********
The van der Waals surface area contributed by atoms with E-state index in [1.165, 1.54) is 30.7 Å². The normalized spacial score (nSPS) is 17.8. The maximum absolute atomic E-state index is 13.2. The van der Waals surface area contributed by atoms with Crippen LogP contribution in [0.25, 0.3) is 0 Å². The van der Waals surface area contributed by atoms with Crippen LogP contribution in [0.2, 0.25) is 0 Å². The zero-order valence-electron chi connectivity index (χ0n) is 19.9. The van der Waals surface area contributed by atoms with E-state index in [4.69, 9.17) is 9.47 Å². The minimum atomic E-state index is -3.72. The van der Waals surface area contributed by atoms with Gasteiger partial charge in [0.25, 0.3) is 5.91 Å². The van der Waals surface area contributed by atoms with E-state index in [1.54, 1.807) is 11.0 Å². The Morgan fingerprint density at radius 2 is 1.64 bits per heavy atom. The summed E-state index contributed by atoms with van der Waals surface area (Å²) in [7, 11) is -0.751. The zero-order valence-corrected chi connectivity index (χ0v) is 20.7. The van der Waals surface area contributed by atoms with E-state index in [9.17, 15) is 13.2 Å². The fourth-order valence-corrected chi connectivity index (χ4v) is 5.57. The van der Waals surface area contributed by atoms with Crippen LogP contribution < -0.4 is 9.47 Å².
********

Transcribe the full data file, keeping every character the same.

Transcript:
The van der Waals surface area contributed by atoms with E-state index in [1.165, 1.54) is 30.7 Å². The normalized spacial score (nSPS) is 17.8. The maximum absolute atomic E-state index is 13.2. The van der Waals surface area contributed by atoms with Crippen LogP contribution in [0.25, 0.3) is 0 Å². The van der Waals surface area contributed by atoms with Crippen LogP contribution in [0.2, 0.25) is 0 Å². The zero-order valence-electron chi connectivity index (χ0n) is 19.9. The van der Waals surface area contributed by atoms with E-state index in [4.69, 9.17) is 9.47 Å². The minimum atomic E-state index is -3.72. The van der Waals surface area contributed by atoms with Gasteiger partial charge in [0.25, 0.3) is 5.91 Å². The van der Waals surface area contributed by atoms with E-state index in [1.54, 1.807) is 11.0 Å². The Morgan fingerprint density at radius 2 is 1.64 bits per heavy atom. The summed E-state index contributed by atoms with van der Waals surface area (Å²) in [7, 11) is -0.751. The zero-order valence-corrected chi connectivity index (χ0v) is 20.7. The van der Waals surface area contributed by atoms with E-state index in [9.17, 15) is 13.2 Å². The fourth-order valence-corrected chi connectivity index (χ4v) is 5.57. The van der Waals surface area contributed by atoms with Crippen LogP contribution < -0.4 is 9.47 Å².